In a move that launched weekend protests and fiery social media arguments, President Trump signed an executive order temporarily banning immigration from seven countries whose populations have a Muslim majority, including Iraq and Iran.
While many CEOs were quick to tweet public statements condemning the ban and declaring their support for refugees, some companies including Starbucks, Chobani, Lyft, Google and Airbnb have already taken action beyond words.
Long before the immigration ban dominated headlines, yogurt-maker Chobani's CEO Hamdi Ulukaya dictated a strong desire to help refugees. An immigrant himself, Ulukaya defended his choice to hire refugees from war torn and often Muslim countries on a recent interview on CNBC's "Squawk Box." "The minute they get a job, that's the minute they stop being a refugee," Ulukaya said.
Of Chobani's total staff of 2,000, over 300 employees are refugees. Such humanitarian efforts have led some to seek a mass boycott of the yogurt-maker.
Starbucks may also become a familiar with the word boycott. Following CEO Howard Schultz's strong response to the ban on Sunday evening, #BoycottStarbucks is trending on Twitter. "We are living in an unprecedented time, one in which we are witness to the conscience of our country, and the promise of the American Dream, being called into question," Schultz wrote.
Schultz announced plans to hire 10,000 refugees from 75 countries where Starbucks does business over the next five years. He also reemphasized his company's commitment to working with Mexico, which is a large source of the coffee maker's beans. Such a strong plan of action left social media extremely divided.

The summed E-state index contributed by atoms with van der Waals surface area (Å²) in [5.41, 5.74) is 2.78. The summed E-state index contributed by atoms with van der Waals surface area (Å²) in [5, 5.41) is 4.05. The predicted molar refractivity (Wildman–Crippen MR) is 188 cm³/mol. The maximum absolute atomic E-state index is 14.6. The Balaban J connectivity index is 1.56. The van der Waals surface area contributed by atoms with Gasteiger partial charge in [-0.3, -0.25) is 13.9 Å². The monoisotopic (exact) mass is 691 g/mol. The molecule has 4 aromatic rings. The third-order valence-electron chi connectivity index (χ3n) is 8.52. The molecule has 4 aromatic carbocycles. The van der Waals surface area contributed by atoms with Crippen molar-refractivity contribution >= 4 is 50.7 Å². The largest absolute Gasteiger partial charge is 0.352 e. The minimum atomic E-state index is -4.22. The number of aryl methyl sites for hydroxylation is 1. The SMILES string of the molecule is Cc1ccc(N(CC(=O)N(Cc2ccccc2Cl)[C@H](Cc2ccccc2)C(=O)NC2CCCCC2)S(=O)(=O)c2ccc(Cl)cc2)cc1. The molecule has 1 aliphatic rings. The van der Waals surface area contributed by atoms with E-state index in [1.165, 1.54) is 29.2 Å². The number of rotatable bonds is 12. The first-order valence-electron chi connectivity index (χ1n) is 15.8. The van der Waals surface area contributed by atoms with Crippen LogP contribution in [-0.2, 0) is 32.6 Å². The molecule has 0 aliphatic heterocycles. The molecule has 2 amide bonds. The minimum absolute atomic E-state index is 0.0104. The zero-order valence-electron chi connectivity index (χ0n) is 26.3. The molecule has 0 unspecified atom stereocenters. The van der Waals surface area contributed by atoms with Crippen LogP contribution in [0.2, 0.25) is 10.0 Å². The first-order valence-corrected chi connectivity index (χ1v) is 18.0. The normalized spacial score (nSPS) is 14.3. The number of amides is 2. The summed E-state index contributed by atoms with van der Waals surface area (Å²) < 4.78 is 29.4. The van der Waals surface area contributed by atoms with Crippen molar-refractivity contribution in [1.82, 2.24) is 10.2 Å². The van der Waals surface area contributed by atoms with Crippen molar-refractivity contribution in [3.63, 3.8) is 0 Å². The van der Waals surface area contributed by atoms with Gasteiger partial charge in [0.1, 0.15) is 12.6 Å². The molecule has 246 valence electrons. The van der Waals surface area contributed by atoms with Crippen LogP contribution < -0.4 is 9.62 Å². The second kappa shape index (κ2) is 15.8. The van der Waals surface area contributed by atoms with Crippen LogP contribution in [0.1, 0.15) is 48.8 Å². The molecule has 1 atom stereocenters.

As with many tech companies, immigrants serve a pivotal role in bringing forward diverse viewpoints to help Google innovate. Google likely kept that in mind when it responded to the ban by creating its largest crisis fund in history, according to USA Today.
It donated $2 million and allowed its employees to match up to $2 million to be dispersed to four different groups, including the American Civil Liberties Union, the Immigrant Legal Resource Center, the International Rescue Committee and the UN Refugee Agency.
According to theLos Angeles Times, ride-ordering site Lyft also opened its wallet to refugees, pledging $1 million to the ACLU over the next four years. "Banning people of a particular faith or creed, race or identity, sexuality or ethnicity, from entering the U.S. is antithetical to both Lyft and our nation's core values," co-founders John Zimmer and Logan Green wrote in an email to their customers.
While the CEO of Lyft's fierce competitor Uber Travis Kalanick also spoke out against the ban, Uber's failure to act in solidarity with the New York Taxi Workers' Alliance's boycott of JFK airport led #DeleteUber to trend on Sunday.
Airbnb's CEO Brian Chesky reacted by announcing the home-sharing site will provide free housing to those affected by the ban, though the Washington Post noted that no plans for how those arrangements would be made or paid for have been announced. It appears that Chesky is seeking volunteers for the program via his Twitter.
In addition, Airbnb's website hosts a page seeking donations for the UN Refugee Agency and plans to match donations up to $1 million. Again, social media responses remain mixed.